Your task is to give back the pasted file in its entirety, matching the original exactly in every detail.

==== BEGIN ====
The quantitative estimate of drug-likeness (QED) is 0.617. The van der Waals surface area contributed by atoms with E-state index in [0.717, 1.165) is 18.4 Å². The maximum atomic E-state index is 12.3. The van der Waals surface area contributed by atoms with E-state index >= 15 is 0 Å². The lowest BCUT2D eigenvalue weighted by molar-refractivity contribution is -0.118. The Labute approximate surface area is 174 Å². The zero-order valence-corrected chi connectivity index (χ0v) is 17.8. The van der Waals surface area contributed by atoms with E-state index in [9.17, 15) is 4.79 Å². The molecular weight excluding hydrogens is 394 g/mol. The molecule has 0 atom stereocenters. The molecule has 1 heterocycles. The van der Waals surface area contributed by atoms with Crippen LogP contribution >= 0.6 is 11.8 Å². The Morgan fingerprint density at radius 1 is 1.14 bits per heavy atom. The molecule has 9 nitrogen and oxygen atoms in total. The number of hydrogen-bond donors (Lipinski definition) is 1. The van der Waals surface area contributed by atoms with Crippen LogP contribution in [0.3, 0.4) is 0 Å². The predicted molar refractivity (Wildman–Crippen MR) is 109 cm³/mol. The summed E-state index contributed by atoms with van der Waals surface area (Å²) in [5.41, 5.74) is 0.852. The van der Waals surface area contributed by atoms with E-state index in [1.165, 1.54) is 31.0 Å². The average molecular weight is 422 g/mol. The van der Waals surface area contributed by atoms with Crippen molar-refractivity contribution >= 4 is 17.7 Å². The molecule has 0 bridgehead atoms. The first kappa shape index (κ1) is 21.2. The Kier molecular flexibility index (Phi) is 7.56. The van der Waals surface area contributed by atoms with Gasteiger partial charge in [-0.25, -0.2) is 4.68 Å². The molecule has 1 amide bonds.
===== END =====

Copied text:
The quantitative estimate of drug-likeness (QED) is 0.617. The van der Waals surface area contributed by atoms with E-state index in [0.717, 1.165) is 18.4 Å². The maximum atomic E-state index is 12.3. The van der Waals surface area contributed by atoms with E-state index >= 15 is 0 Å². The lowest BCUT2D eigenvalue weighted by molar-refractivity contribution is -0.118. The Labute approximate surface area is 174 Å². The zero-order valence-corrected chi connectivity index (χ0v) is 17.8. The van der Waals surface area contributed by atoms with E-state index in [9.17, 15) is 4.79 Å². The molecular weight excluding hydrogens is 394 g/mol. The molecule has 0 atom stereocenters. The molecule has 1 heterocycles. The van der Waals surface area contributed by atoms with Crippen LogP contribution >= 0.6 is 11.8 Å². The Morgan fingerprint density at radius 1 is 1.14 bits per heavy atom. The molecule has 9 nitrogen and oxygen atoms in total. The number of hydrogen-bond donors (Lipinski definition) is 1. The van der Waals surface area contributed by atoms with Crippen LogP contribution in [0.3, 0.4) is 0 Å². The predicted molar refractivity (Wildman–Crippen MR) is 109 cm³/mol. The summed E-state index contributed by atoms with van der Waals surface area (Å²) in [5.41, 5.74) is 0.852. The van der Waals surface area contributed by atoms with E-state index in [1.165, 1.54) is 31.0 Å². The average molecular weight is 422 g/mol. The van der Waals surface area contributed by atoms with Crippen molar-refractivity contribution >= 4 is 17.7 Å². The molecule has 0 bridgehead atoms. The first kappa shape index (κ1) is 21.2. The Kier molecular flexibility index (Phi) is 7.56. The van der Waals surface area contributed by atoms with Gasteiger partial charge in [-0.25, -0.2) is 4.68 Å². The molecule has 1 amide bonds.